And so the dispute in the Russian Chess Federation ends, “not with a bang but a whimper”. Of course the Karpov campaign may choose to legally challenge the Russian nomination, but in a way the current state of affairs might suit all involved: Ilyumzhinov has avoided the embarrassment of losing his own federation’s support, Dvorkovich has taken a step back from the damaging PR of his earlier actions and is free to concentrate on other matters (here he is on the BBC talking about his plans to bring the FIFA World Cup to Russia in 2018 – while on his Twitter account he wrote, “Yesterday I held the first [sic] Supervisory Council of the Russian Chess Federation, we've started to get out of our nosedive”), Bakh has regained the emperor’s favour and can organise chess events without fearing criminal charges relating to his time at the RCF, while Karpov… Karpov has in any case been nominated and still has strong claims to be the moral victor of the Russian campaign. It’s true that technically his candidacy could still be challenged (FIDE’s regulations include “No person can be elected to a FIDE-office against the will of his national federation”), but in the absence of a third challenger it’s hard to imagine that even FIDE would contemplate an “election” with a single candidate.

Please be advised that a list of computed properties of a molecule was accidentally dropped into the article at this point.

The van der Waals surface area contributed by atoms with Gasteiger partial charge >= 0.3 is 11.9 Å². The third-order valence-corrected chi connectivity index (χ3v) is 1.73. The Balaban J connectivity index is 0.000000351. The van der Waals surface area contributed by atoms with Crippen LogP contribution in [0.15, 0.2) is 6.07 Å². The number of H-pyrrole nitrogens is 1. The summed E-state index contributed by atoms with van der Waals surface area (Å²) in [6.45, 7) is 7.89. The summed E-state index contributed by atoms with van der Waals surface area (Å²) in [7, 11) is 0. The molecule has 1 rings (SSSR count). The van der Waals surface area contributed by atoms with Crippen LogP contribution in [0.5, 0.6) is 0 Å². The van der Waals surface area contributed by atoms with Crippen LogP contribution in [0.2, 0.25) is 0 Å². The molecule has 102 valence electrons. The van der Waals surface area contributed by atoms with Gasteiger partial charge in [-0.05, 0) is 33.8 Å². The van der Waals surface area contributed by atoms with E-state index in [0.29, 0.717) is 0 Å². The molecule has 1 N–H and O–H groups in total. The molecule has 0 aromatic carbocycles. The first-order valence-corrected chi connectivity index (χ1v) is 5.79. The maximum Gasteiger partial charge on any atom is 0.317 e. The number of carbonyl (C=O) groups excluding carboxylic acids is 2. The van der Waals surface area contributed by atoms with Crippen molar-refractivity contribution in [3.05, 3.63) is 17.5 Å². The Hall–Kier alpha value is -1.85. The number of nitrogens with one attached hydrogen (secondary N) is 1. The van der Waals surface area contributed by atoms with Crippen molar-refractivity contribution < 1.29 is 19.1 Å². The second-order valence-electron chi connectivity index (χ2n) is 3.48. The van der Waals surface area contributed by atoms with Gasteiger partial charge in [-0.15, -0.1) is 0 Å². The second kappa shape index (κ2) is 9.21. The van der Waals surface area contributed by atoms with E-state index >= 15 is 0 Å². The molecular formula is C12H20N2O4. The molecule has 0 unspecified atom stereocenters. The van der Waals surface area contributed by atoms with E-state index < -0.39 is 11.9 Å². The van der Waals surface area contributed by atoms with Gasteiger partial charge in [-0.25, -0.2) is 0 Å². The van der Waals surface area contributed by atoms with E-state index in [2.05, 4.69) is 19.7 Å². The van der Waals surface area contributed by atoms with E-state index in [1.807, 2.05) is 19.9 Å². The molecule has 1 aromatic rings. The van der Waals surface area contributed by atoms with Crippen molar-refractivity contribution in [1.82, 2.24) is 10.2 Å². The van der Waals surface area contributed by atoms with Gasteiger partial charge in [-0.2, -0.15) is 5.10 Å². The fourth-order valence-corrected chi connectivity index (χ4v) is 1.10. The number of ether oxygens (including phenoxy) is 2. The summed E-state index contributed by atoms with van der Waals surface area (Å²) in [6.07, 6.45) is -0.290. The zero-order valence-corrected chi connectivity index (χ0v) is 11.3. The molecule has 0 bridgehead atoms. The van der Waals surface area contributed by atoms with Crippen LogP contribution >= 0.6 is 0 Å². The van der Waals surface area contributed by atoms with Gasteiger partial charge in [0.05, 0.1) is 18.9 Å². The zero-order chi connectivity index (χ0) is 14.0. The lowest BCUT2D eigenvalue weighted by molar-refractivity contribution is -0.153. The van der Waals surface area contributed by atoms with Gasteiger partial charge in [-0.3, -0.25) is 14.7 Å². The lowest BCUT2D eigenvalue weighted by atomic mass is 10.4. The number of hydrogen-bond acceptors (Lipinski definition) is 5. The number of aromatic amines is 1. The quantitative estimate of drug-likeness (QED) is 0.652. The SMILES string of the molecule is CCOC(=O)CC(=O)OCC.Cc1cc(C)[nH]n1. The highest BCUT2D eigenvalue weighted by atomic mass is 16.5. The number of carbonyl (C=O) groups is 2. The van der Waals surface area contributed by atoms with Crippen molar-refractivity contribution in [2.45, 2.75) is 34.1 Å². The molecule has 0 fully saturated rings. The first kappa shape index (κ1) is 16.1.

So now it’s all down to winning the votes of chess federations worldwide. Ilyumzhinov appears to be leading in endorsements by around two to one (claiming 55 supporting federations at the moment), though as the case of Honduras demonstrates (where both candidates can provide signed statements of support) what finally matters is the vote in Elista this September. There’s still a long way to go.